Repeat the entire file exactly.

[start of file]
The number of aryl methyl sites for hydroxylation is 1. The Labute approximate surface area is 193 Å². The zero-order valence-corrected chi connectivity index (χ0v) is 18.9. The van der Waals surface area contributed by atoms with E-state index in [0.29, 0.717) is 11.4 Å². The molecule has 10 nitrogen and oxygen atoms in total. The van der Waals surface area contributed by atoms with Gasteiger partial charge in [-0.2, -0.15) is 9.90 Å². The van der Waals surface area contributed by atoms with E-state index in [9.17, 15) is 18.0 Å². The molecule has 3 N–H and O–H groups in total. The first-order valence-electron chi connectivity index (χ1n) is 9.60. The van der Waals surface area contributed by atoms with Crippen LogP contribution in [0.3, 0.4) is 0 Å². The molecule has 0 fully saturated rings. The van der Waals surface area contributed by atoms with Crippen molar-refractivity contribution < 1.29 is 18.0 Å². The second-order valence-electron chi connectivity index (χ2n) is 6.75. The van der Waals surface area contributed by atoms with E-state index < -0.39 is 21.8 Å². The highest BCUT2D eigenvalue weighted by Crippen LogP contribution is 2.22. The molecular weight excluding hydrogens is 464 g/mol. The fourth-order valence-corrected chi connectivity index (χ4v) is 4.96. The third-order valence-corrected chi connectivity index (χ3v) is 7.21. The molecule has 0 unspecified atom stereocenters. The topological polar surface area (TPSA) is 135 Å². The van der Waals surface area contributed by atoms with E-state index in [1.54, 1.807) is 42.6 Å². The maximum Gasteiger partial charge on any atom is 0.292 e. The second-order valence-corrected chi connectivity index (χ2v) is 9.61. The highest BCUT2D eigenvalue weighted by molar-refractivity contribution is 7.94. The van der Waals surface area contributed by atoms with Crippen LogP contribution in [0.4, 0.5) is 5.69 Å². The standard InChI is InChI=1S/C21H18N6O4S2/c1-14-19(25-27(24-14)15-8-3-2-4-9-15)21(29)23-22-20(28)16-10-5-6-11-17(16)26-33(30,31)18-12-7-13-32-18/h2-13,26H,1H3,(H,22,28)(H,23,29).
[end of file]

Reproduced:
The number of aryl methyl sites for hydroxylation is 1. The Labute approximate surface area is 193 Å². The zero-order valence-corrected chi connectivity index (χ0v) is 18.9. The van der Waals surface area contributed by atoms with E-state index in [0.29, 0.717) is 11.4 Å². The molecule has 10 nitrogen and oxygen atoms in total. The van der Waals surface area contributed by atoms with Gasteiger partial charge in [-0.2, -0.15) is 9.90 Å². The van der Waals surface area contributed by atoms with E-state index in [9.17, 15) is 18.0 Å². The molecule has 3 N–H and O–H groups in total. The first-order valence-electron chi connectivity index (χ1n) is 9.60. The van der Waals surface area contributed by atoms with Crippen LogP contribution in [0.3, 0.4) is 0 Å². The molecule has 0 fully saturated rings. The van der Waals surface area contributed by atoms with Crippen molar-refractivity contribution < 1.29 is 18.0 Å². The second-order valence-electron chi connectivity index (χ2n) is 6.75. The van der Waals surface area contributed by atoms with E-state index < -0.39 is 21.8 Å². The highest BCUT2D eigenvalue weighted by Crippen LogP contribution is 2.22. The molecular weight excluding hydrogens is 464 g/mol. The fourth-order valence-corrected chi connectivity index (χ4v) is 4.96. The third-order valence-corrected chi connectivity index (χ3v) is 7.21. The molecule has 0 unspecified atom stereocenters. The topological polar surface area (TPSA) is 135 Å². The van der Waals surface area contributed by atoms with E-state index in [1.54, 1.807) is 42.6 Å². The maximum Gasteiger partial charge on any atom is 0.292 e. The second-order valence-corrected chi connectivity index (χ2v) is 9.61. The highest BCUT2D eigenvalue weighted by molar-refractivity contribution is 7.94. The van der Waals surface area contributed by atoms with Crippen LogP contribution in [0.4, 0.5) is 5.69 Å². The standard InChI is InChI=1S/C21H18N6O4S2/c1-14-19(25-27(24-14)15-8-3-2-4-9-15)21(29)23-22-20(28)16-10-5-6-11-17(16)26-33(30,31)18-12-7-13-32-18/h2-13,26H,1H3,(H,22,28)(H,23,29).